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At $199, GoPro Inc.'s HERO4 Session Could Signal Trouble

By Steve Symington - Dec 9, 2015 at 11:00AM

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Now half its original starting price, GoPro's tiniest camera likely wasn't selling well so far this season.

GoPro's HERO4 Session is now $199. Credit: GoPro,

GoPro's (GPRO -5.99%) HERO4 Session is cheaper than ever, but that might not be a good thing for GoPro investors.

Specifically on Friday, GoPro just dropped the price of its HERO4 Session camera by $100 to $199. In a press release, GoPro lauded the move as a "game changer" that makes "it easier than ever to self-capture and share 'wow' footage of your favorite activities."

That seems fair enough. After all, the HERO4 Session is GoPro's smallest and -- with its one-button control, built-in Wi-Fi, and waterproof casing -- arguably its most convenient device yet. And at $199, the HERO4 Session is attractively priced on par with the Wi-Fi-enabled version of GoPro's entry-level HERO+ Camera.

Trouble brewing
So, what's not to like? For one, this could set up the HERO4 Session to cannibalize sales of GoPro's entry-level product line -- that is, unless GoPro's lower-end cameras were already suffering from weak sales so far in the crucial holiday season. To be fair, though, I would be much more concerned with weak consumer demand for GoPro's higher-priced (and higher-margin) HERO4 Black and Silver cameras.

For perspective, remember GoPro initially launched the HERO4 Session at $399 almost exactly five months ago. But after the promising new camera experienced exceedingly weak sell-through in its first two months -- and following "strong feedback" from consumers -- GoPro reduced the HERO4 Session to a "more accessible price" of $299.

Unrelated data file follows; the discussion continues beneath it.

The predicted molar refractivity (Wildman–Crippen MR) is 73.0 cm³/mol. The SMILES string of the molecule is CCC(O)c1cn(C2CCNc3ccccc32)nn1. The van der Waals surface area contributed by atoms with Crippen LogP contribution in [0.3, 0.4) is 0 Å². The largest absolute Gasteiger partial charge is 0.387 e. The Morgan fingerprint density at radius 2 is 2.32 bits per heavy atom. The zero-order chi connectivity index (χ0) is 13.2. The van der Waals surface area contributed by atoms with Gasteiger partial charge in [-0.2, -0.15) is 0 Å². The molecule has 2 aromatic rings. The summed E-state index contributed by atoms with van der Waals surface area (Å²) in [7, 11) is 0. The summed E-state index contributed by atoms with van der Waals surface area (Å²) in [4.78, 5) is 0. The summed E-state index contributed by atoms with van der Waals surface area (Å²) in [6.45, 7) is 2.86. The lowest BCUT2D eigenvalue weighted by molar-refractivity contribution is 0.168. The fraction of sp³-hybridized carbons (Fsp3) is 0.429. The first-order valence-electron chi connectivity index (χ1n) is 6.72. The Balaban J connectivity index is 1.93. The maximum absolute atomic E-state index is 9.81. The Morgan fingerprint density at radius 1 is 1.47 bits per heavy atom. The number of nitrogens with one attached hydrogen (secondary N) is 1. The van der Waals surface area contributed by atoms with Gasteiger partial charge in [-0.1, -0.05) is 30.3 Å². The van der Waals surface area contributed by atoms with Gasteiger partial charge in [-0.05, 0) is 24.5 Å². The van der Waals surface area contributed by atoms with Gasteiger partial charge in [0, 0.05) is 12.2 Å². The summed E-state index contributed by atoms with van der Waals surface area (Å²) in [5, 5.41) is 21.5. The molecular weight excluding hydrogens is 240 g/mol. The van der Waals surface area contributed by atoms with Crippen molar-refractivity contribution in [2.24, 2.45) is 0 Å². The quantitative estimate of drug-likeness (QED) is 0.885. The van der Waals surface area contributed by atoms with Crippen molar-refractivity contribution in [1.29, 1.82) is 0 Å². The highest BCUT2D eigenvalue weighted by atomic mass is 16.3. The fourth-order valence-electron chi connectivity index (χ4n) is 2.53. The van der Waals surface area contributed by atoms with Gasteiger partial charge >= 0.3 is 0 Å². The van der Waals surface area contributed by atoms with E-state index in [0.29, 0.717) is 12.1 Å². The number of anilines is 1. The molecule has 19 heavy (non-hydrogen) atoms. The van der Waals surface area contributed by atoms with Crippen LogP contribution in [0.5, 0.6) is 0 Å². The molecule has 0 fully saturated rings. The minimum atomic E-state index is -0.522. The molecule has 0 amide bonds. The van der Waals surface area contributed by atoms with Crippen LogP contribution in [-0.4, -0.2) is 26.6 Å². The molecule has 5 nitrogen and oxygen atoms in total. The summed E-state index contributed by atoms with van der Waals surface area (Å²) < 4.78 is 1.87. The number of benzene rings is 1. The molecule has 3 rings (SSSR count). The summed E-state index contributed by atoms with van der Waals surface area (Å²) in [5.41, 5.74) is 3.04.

GoPro CEO Nick Woodman explained at the time, "We believe we priced the product too high at $399, which caused consumer confusion where they were asked to decide between the HERO4 Silver, also priced at $399."

As a consequence, investors should also keep in mind dropping the price meant GoPro incurred $19 million in market development funds and price protection in the third quarter -- think, for example, when customers are granted a partial refund after purchasing at a higher price -- so it stands to reason similar charges could be taken in the current quarter. 

A failed rebound?
Finally, when those charges combined with weaker-than-expected broad demand for GoPro products due to its unfortunate underfunding of marketing in both the second and third quarters, GoPro's third-quarter results ended up falling significantly short of both its own guidance and analysts' consensus expectations. 

To prevent that from happening again, recall GoPro revealed plans to aggressively advertise beginning in the fourth quarter, including a return to television after a one-year hiatus from the small screen. In addition, GoPro promised it would move to expand digital in-store and out-of-home initiatives globally. In theory, this should have not only improved broad demand for GoPro products but also helped the company move through the higher-than-anticipated HERO4 Session Inventory with which it was left headed into the holidays.

At the very least, the latest price drop seems to indicate consumers still weren't interested in GoPro's smallest device at $299. With less a month remaining in the fourth quarter, I'm afraid the now-even-cheaper HERO4 Session means more bad news is on the way for GoPro investors.

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